Saturday, August 30, 2008

A breath of autumn

The summer's been cooler than most for this area. This weekend gave a taste of the coming fall with a crisp morning and relatively cool day. A good day for being at the state fair.

Last weekend the booth was a bit bare and there weren't very many people showing interest. This time we had goods up the wazoo, volunteer spinners and knitters, and lots of interest from the fairgoers.

Today not only did we have Judy and Audrey but also Pat Kight and Lorraine from the PDX Knitbloggers. Pat brought an armload of lace shawls and scarves to display and was working on a stole from Victorian Knitted Lace. Lorraine brought her wheel and worked on cashmere roving from Tanglewood Fibers. The fairgoers got to see three spinners and two knitters working on their projects. Pat demonstrated her lacework and Judy worked on her socks. The Kauni sweater lay idle while I worked on Bright Red Bug fiber from Sharon.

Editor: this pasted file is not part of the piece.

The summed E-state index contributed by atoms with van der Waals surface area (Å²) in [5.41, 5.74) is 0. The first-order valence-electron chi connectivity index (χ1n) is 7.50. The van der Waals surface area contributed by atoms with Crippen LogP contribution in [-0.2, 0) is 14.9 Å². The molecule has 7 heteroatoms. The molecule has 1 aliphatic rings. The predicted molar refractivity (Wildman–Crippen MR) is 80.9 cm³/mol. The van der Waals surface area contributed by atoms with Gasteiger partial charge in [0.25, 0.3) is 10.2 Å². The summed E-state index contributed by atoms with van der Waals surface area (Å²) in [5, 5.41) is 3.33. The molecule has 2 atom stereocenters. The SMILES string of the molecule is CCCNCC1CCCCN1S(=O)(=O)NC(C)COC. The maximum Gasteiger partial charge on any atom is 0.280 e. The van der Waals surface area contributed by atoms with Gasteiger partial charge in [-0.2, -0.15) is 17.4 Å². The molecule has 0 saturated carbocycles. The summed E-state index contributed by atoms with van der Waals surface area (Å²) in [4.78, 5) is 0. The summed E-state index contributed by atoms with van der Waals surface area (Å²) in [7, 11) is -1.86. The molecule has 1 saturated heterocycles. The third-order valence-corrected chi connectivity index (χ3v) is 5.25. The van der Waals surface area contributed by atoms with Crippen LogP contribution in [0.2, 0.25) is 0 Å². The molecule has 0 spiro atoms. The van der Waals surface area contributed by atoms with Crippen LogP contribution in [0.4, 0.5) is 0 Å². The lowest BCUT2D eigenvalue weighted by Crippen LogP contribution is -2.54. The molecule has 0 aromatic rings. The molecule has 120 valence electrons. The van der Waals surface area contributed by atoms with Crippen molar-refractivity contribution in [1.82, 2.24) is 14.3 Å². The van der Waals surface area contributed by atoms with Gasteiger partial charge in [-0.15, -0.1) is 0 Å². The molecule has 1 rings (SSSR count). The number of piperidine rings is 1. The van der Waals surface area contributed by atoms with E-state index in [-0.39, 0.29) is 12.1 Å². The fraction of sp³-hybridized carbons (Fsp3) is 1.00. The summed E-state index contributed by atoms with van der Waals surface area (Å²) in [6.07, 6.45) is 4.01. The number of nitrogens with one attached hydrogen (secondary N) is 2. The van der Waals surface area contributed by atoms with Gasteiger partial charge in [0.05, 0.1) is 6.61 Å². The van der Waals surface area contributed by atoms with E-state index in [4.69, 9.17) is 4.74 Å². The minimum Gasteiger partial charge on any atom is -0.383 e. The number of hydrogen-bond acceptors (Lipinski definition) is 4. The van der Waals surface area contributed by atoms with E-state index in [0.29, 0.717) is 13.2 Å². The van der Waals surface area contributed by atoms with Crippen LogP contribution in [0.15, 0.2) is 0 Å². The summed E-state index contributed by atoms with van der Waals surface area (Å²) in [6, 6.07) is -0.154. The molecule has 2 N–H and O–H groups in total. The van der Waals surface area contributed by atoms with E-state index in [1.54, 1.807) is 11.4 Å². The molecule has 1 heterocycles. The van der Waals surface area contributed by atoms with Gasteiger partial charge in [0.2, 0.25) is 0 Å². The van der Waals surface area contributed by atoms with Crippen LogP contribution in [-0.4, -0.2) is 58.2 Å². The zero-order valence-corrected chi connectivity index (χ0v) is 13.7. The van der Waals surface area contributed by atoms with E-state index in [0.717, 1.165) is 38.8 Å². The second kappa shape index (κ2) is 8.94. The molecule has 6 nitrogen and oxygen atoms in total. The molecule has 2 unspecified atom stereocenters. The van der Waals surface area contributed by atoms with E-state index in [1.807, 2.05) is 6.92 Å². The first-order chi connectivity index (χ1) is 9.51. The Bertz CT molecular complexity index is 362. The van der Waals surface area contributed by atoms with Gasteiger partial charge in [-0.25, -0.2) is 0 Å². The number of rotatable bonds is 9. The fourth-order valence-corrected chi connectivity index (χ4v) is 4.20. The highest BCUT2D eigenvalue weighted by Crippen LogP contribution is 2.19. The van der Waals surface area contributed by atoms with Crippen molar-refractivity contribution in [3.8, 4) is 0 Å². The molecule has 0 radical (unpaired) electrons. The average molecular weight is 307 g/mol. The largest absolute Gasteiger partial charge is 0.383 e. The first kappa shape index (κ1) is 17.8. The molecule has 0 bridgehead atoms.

Kauni progress

The Kauni continues with the first sleeve. It's nice to be working on 130 stitches per round instead of 500+.

Sunday, August 24, 2008

Play ball!

It was a pleasant Sunday here in River City. It was overcast with the temperature in the high seventies, a slight breeze blowing through the stadium, a joyous crowd excited to see the local boys play ball. And a few knitters.

The turnout was a little slim for the Beavers/Tacoma game, but we knew who we were. We were able to get the camera for the exploding screen to show us with our goods. The Beavers didn't win, but people didn't mind. It was a fun game to watch on a pleasant summer day.